German-speaking Swiss Theaters

German-speaking Switzerland until 1950

A document with the scene of the three Marys at the tomb of Christ from the 10th century, kept in the monastery of St. Gallen, attests to the beginnings of the Easter play. An Easter play manuscript from 1250 discovered in the Muri Monastery (Canton Aargau) is the oldest extant purely German-language theater text ever. Easter and Passion plays were performed in numerous Swiss cities in the 15th and 16th centuries. An Easter play tradition is documented for Lucerne from the middle of the 15th century. The plays of 1583 (preserved stage plan) and 1597 edited and staged the town clerk Renward Cysat (* 1545, † 1614). In 1616 the Jesuits took over gaming operations in Lucerne. The pieces by P. Gengenbach from Baselare considered to be the first secular printed dramas in the German language. Tellstoff first appeared in 1511 in the »Urner Tellenspiel«. At the turn of the modern era, theater proved to be an instrument for cities to assert their political independence and to take a stand in the religious struggle. At the Bern Carnival in 1523, the carnival games “From the Pope and His Priesthood” and “From Pope and Christ’s Opposition” were performed by N. Manuel staged as a mass spectacle. Strictly puritanical thinking led to the rejection of theater in cities like Geneva and Zurich in the 17th century. But even in the Catholic areas, domestic gambling activity declined in favor of foreign troops. As early as the 18th century, individual voices suggested a national theater, with separate troops for German and French-speaking Switzerland. Discussions about national identity as well as the construction of numerous theater buildings (stock theater, lease system) in the larger cities also contributed – as a counter-movement – to a revival of dialect theater (Volkstheater) in the country. Most of the city theaters were played or at least directed by foreigners – something that has continued to this day. Such cultural imports were repeatedly dealt with together with the question of whether the popular theater was not the actual Swiss theater.

After Geneva in 1783, new theaters followed in 1805 in Lugano, 1834 in Basel and Zurich and in 1839 in Lucerne. From 1837–42, Charlotte Birch-Pfeiffer, actress and director, successfully led the Zurich City Theater. She wrote pieces of all genres, adapted trivial clichés to the prevailing taste using emotion, humor and tension. The performance of primarily German and Austrian plays in the second half of the century only gradually increased the support of the theater among the population.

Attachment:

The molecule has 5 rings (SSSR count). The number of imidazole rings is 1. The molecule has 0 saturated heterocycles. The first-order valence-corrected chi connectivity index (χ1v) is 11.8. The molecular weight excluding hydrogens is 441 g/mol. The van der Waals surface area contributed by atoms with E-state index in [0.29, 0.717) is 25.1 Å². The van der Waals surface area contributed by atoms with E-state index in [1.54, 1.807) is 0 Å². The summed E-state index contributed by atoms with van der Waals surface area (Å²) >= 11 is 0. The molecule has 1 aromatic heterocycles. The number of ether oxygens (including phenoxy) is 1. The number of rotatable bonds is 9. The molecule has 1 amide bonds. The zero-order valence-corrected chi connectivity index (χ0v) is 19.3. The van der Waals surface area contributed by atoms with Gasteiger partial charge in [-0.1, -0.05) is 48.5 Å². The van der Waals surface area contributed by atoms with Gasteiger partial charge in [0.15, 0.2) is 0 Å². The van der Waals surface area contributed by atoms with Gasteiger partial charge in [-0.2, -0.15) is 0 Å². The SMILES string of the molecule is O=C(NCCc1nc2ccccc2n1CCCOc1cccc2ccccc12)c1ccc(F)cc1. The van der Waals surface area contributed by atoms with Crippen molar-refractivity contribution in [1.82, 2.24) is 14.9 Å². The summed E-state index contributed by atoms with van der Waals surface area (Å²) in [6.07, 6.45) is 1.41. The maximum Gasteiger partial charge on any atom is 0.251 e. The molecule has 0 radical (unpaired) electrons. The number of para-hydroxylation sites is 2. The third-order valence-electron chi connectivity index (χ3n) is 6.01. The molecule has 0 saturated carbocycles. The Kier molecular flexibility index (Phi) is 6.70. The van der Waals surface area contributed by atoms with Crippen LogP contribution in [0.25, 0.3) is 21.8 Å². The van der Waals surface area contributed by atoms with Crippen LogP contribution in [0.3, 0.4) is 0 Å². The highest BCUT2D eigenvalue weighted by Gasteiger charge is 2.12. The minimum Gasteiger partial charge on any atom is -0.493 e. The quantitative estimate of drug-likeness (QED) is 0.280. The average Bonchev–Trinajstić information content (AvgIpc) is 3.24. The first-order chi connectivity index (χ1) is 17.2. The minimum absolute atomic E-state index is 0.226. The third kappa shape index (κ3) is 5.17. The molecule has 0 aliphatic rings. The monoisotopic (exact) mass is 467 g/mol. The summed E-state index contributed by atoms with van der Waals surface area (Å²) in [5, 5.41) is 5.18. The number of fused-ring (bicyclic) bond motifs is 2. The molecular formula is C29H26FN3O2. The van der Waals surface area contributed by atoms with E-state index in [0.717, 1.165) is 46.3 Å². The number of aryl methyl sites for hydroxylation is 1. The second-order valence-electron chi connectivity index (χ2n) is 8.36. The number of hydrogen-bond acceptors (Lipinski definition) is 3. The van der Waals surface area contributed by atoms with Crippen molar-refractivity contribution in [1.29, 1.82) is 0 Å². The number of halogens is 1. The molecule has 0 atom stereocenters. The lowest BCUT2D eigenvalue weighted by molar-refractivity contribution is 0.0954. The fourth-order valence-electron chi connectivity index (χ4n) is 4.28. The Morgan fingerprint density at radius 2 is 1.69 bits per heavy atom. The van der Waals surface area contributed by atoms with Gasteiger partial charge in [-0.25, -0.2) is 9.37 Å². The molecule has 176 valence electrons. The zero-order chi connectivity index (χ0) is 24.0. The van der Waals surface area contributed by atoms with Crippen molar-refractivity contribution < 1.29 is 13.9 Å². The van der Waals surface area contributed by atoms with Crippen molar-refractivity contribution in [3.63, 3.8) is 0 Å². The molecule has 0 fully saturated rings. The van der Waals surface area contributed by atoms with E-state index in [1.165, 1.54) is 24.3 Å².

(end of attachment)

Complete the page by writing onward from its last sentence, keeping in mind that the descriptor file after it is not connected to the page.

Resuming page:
After the festival and a popular theater debate came to the fore at the turn of the century, a special situation arose for theater creation in the 1930s: numerous emigrants from neighboring countries found refuge in the theaters of the individual language regions, at the same time many Swiss artists returned to theirs Back home. The Zürcher Schauspielhaus in particular has become known as the »emigrant theater«. Outstanding actors and directors found a new place of work at this private theater: the director L. Lindtberg , the actor and director L. Steckel , the actress T. Giehse and the set designer T. Otto. From 1938, O. Wältin was in charge the theater until his death, which became the most important German-speaking stage during the Second World War. B. Brecht’s plays “Mother Courage and Her Children” (1941), “The Good Man of Sezuan” and “Galileo Galilei” (both 1943) were premiered. In 1948 Brecht took part in the world premiere of “Herr Puntila und seine Knecht Matti”. Important German-language premieres by French, English and Spanish authors took place. Shortly before the end of the war, Zurich saw the world premiere of M. Frisch’s “Now They Sing Again”, followed by almost all of his dramatic works. In 1947, K. Horwitz directed at the F. Dürrenmatts playhouse »It is written«, further Dürrenmatt premieres followed.